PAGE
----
This week I noticed that Henry Repeating Arms has announced a new firearm, a double-action revolver in .357 Magnum. Clearly, the manufacturing moguls seem to think that the market is ripe for a return to revolvers. The new Colt Python seems to be doing well. Vintage Smith & Wesson revolvers continue to rise in value. And Ruger’s DA sixguns still share a big part of the market. The general chatter among defensive shooters also seems to indicate that DA revolvers are long from being dead.
On the other hand, I see where other gun writers are discounting this trend. They suggest that revolvers are not nearly as reliable as others claim. They also maintain that revolvers just don’t hold enough cartridges to deal with deadly situations. Finally, it is vaguely asserted that revolvers just aren’t suited for the average handgunner.
Best I can tell, most of these folks probably haven’t put more than a few hundred rounds through a revolver in their lifetime, if that many. Some of us who have put thousands of rounds through revolvers and quite a number have even bet their lives on the lowly wheel gun. Our observations on the whole subject tend to be a lot different.
Regarding quality guns that are properly maintained, there is no handgun that is more reliable than a revolver. In all of the training that I got as a young policeman, I don’t remember a single class that involved malfunction drills and that was because they just were a very rare occurrence. You learned to check your ejector rod to make sure it was tight and you learned what to do if it wasn’t, you learned how to do a proper speed reload to keep an empty cartridge from getting caught under the ejector star, and that was about it.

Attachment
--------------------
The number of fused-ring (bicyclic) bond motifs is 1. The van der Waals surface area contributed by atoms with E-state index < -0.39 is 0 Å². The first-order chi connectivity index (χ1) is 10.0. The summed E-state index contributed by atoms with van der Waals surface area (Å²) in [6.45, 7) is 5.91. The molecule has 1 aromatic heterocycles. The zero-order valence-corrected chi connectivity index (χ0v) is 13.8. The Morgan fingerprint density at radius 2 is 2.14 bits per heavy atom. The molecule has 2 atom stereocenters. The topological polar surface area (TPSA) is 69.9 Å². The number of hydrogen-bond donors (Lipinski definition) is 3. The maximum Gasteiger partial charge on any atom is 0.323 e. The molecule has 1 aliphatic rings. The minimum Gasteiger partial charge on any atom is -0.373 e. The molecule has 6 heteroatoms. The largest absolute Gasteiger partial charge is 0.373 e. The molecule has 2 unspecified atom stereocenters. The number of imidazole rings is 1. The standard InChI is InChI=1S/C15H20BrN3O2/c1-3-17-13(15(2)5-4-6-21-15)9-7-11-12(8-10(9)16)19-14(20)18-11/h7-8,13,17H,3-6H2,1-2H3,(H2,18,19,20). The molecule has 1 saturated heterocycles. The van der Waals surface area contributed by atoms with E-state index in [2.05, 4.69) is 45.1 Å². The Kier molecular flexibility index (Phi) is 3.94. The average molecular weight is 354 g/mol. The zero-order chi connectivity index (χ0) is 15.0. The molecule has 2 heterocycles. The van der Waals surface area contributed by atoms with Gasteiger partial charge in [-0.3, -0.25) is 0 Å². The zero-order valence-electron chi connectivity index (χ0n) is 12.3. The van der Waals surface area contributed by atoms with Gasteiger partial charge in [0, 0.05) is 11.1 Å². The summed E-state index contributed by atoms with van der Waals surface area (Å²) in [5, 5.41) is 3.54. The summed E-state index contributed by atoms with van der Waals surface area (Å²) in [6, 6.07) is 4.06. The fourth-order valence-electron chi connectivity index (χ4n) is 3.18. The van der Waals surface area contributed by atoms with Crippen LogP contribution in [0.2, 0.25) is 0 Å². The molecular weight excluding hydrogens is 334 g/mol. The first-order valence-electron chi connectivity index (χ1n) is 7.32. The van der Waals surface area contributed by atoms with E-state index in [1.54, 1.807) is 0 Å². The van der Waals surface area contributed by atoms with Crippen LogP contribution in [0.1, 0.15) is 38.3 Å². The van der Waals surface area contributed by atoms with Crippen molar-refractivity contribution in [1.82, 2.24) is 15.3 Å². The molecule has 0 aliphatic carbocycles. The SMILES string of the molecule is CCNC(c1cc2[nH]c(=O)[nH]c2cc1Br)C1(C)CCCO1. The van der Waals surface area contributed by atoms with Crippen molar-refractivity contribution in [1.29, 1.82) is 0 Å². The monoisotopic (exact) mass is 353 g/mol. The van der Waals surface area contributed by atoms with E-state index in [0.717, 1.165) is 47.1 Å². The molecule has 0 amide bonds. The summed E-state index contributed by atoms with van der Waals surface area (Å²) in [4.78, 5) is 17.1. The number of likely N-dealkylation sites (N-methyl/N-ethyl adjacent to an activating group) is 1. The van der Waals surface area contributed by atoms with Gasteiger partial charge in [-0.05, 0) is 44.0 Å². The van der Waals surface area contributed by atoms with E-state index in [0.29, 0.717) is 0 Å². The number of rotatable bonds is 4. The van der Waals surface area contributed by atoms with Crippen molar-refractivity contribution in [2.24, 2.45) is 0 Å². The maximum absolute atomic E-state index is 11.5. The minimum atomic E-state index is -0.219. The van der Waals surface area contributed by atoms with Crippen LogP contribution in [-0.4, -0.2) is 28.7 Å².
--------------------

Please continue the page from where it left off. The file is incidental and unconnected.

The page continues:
Cartridge capacity is important only if one plans to miss a lot. Statistics show that most civilian-involved shootings are resolved, one way or the other, with what is in the gun. How much ammo a person carries does not stop fights. Center hits stop fights.
A check of the current gun market quickly makes it clear that DA revolvers come in all different sizes so that it is quite likely that an individual will be able to find one that fits their hand best. In addition to this, after-market stock makers offer a whole lot of sizes and shapes to further fit the shooter. With just a bit of experimenting it is possible to come up with a frame size and choice of stocks to fit just about anyone.
There just aren’t any other handguns that are more reliable or accurate than a good DA revolver. I’m not about to tell you that everyone ought to carry a revolver; a smart person carries what suits them. But, don’t let some Johnny-come-lately keep you from considering the double-action revolver while searching for your personal defense handgun.